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Advancing a Global Affairs Career Through Graduate Education

The Fletcher School at Tufts University

A Multidisciplinary Approach Combined with Real-World Experience Produces Problem Solvers

On many minds at the Fletcher School at Tufts University, no matter what the master’s or PhD program, “are three big issues that cross international boundaries: data, money, and greenhouse gases,” says Bhaskar Chakravorti, dean of global business at The Fletcher School. “Those issues are very much the topic of conversation in practically every class.”

They also help explain graduates’ career choices. “We are seeing an increasing footprint in the private sector,” Chakravorti says, echoing employment statistics, which show, over the past few years, a boost in the percentage of “Fletcherites” entering the private sector and a decrease in those taking public-sector jobs. Numbers for the nonprofit and international organization sectors remain steady.

“Our students are not only keenly aware that they’re inheriting a world beset with challenges, they are also eager to do something about it.” Bhaskar Chakravorti, Dean of Global Business, The Fletcher School, Tufts University

A few factors are at play. For one, the private sector’s influence has grown and, accordingly, so have the number of opportunities to make a meaningful difference, “whether as part of a business unit committed to environmental responsibility or social equity, or part of an organization advancing impact investing,” Chakravorti explains. At the same time, budgetary shifts at employers like the United Nations and World Bank have increased the need to leverage consultants and contract workers.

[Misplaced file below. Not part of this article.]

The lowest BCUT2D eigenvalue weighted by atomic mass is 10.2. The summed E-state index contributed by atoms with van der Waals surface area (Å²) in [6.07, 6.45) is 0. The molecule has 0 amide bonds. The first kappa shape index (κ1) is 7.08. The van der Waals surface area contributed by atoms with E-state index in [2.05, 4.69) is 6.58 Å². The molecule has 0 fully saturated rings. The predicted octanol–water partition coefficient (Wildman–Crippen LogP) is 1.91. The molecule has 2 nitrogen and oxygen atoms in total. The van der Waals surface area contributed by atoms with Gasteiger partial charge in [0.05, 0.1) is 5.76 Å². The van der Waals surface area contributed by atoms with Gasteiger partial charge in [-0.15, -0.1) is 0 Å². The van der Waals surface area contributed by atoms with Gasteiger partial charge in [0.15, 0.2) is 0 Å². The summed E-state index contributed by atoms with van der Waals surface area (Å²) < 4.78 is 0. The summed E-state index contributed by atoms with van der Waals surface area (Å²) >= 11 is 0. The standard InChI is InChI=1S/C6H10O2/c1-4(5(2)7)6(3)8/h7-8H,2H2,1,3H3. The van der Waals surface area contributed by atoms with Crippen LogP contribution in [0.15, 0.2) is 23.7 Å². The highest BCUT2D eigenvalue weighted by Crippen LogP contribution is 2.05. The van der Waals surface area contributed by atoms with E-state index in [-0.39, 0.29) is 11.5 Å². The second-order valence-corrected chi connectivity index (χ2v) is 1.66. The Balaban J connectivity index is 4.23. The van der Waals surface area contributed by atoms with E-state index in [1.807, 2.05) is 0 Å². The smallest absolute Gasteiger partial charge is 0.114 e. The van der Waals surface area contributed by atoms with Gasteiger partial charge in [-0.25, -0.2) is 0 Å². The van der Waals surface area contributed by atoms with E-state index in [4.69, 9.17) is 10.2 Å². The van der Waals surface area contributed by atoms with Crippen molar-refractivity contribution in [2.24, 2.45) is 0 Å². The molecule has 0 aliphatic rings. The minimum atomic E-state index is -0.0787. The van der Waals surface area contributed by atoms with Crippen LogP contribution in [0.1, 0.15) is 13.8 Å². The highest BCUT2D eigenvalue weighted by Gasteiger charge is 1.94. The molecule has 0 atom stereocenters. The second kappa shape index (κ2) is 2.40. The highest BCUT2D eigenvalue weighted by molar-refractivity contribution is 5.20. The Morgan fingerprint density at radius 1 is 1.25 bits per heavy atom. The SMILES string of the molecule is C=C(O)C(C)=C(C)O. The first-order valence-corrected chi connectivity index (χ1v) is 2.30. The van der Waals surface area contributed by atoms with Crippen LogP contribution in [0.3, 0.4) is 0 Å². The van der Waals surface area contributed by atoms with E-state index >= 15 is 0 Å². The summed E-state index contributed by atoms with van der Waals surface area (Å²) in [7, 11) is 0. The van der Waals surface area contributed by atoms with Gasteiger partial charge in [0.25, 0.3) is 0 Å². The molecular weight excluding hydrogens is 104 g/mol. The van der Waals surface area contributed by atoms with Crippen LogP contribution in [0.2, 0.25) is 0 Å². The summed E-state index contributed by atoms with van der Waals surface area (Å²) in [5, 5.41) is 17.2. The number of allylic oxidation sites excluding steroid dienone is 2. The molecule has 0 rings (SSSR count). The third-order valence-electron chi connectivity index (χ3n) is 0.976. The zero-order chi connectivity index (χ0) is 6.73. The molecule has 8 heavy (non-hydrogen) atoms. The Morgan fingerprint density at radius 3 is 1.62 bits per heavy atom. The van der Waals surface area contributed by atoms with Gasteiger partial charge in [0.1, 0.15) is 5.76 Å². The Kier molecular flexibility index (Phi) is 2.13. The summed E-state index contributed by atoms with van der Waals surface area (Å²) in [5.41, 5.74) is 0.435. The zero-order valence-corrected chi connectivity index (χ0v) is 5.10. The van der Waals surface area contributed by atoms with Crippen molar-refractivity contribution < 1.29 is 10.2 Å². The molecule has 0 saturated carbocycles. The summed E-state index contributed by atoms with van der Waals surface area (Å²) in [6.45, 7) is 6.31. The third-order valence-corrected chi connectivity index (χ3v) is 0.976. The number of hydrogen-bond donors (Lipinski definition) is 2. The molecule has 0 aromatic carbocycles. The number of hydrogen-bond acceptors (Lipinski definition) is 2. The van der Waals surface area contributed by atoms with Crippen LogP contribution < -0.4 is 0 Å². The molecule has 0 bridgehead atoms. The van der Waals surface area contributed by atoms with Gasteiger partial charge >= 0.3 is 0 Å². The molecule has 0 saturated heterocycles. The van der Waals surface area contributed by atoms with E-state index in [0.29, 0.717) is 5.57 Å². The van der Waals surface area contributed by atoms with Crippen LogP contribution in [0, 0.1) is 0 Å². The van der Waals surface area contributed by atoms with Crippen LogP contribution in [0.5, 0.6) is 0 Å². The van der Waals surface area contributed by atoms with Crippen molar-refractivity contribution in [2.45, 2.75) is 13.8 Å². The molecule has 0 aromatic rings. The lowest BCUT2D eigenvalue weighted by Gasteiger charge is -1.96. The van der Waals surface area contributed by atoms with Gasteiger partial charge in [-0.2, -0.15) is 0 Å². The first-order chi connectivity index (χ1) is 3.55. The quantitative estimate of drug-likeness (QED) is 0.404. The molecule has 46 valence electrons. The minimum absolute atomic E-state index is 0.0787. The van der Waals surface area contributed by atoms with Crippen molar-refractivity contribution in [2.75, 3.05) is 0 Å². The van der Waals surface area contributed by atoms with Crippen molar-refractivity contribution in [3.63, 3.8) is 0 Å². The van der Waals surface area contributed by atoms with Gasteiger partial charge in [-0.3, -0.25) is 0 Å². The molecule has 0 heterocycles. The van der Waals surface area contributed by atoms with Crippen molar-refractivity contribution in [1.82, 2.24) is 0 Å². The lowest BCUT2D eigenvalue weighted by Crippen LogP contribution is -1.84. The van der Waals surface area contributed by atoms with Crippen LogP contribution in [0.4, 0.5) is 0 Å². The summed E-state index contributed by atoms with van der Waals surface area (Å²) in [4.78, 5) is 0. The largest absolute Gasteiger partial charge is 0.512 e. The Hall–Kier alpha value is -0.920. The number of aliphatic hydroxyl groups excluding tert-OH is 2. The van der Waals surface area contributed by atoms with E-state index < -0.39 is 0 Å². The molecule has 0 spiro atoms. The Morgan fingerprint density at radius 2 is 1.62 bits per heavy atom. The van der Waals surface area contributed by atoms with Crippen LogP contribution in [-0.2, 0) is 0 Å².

To prepare its 500-plus students, Fletcher immerses them in multidisciplinary studies taught by what Chakravorti calls “the complete table”—faculty representing all aspects of global affairs, including development, geopolitics, innovation, technology, and international law. The approach is apropos, seeing as many Fletcher graduates are focused on acquiring the skills needed to become problem solvers, he says, adding: “someone able to wrap their mind around an issue, bring evidence to the table, analyze it, and arrive at some kind of action. The destination for people in that space is consulting.”

Accordingly, one of Fletcher’s most popular programs is the Master of International Business, which requires that students focus on two fields of study—one in business and one in global affairs. Examples of the school’s many career-preparation opportunities include the Fletcher Social Investment Group, a student-run organization offering services to Boston-area nonprofits and companies trying to solve specific challenges; and Digital Planet, a research initiative in which students, studying technologies’ effects across 125 countries, engage in cutting-edge research and deliver outcomes to companies.

“It’s great synergy,” Chakravorti says. “The company gets cutting-edge advice, the students help solve a hard, real-world, market-facing challenge an enterprise has and, simultaneously, they advance a significant action—on climate or social inequalities or other issues.”

The Fletcher School at Tufts University
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